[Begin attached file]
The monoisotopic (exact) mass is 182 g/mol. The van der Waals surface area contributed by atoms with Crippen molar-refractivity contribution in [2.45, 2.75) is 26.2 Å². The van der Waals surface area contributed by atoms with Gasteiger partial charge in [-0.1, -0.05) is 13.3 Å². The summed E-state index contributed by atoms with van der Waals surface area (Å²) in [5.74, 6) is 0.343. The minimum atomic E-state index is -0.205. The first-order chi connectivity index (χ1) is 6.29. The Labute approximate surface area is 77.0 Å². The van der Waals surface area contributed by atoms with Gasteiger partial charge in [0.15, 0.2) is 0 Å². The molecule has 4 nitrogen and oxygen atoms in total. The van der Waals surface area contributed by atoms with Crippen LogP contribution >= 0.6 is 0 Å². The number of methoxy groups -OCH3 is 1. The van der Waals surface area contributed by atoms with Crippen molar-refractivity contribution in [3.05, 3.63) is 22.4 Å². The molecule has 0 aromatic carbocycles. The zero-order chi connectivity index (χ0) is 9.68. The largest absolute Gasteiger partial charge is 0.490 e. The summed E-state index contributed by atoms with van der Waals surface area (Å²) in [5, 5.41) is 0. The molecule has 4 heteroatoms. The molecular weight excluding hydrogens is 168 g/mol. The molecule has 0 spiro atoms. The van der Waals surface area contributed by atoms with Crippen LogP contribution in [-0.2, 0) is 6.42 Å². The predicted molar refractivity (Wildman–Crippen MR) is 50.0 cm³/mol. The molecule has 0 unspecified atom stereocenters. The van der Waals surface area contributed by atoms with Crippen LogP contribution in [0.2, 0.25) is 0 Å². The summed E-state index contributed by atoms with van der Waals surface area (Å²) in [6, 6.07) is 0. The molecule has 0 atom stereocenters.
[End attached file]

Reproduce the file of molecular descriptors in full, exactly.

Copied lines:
The monoisotopic (exact) mass is 182 g/mol. The van der Waals surface area contributed by atoms with Crippen molar-refractivity contribution in [2.45, 2.75) is 26.2 Å². The van der Waals surface area contributed by atoms with Gasteiger partial charge in [-0.1, -0.05) is 13.3 Å². The summed E-state index contributed by atoms with van der Waals surface area (Å²) in [5.74, 6) is 0.343. The minimum atomic E-state index is -0.205. The first-order chi connectivity index (χ1) is 6.29. The Labute approximate surface area is 77.0 Å². The van der Waals surface area contributed by atoms with Gasteiger partial charge in [0.15, 0.2) is 0 Å². The molecule has 4 nitrogen and oxygen atoms in total. The van der Waals surface area contributed by atoms with Crippen LogP contribution >= 0.6 is 0 Å². The number of methoxy groups -OCH3 is 1. The van der Waals surface area contributed by atoms with Crippen molar-refractivity contribution in [3.05, 3.63) is 22.4 Å². The molecule has 0 aromatic carbocycles. The zero-order chi connectivity index (χ0) is 9.68. The largest absolute Gasteiger partial charge is 0.490 e. The summed E-state index contributed by atoms with van der Waals surface area (Å²) in [5, 5.41) is 0. The molecule has 4 heteroatoms. The molecular weight excluding hydrogens is 168 g/mol. The molecule has 0 spiro atoms. The van der Waals surface area contributed by atoms with Crippen LogP contribution in [-0.2, 0) is 6.42 Å². The predicted molar refractivity (Wildman–Crippen MR) is 50.0 cm³/mol. The molecule has 0 unspecified atom stereocenters. The van der Waals surface area contributed by atoms with Crippen LogP contribution in [0.2, 0.25) is 0 Å². The summed E-state index contributed by atoms with van der Waals surface area (Å²) in [6, 6.07) is 0. The molecule has 0 atom stereocenters.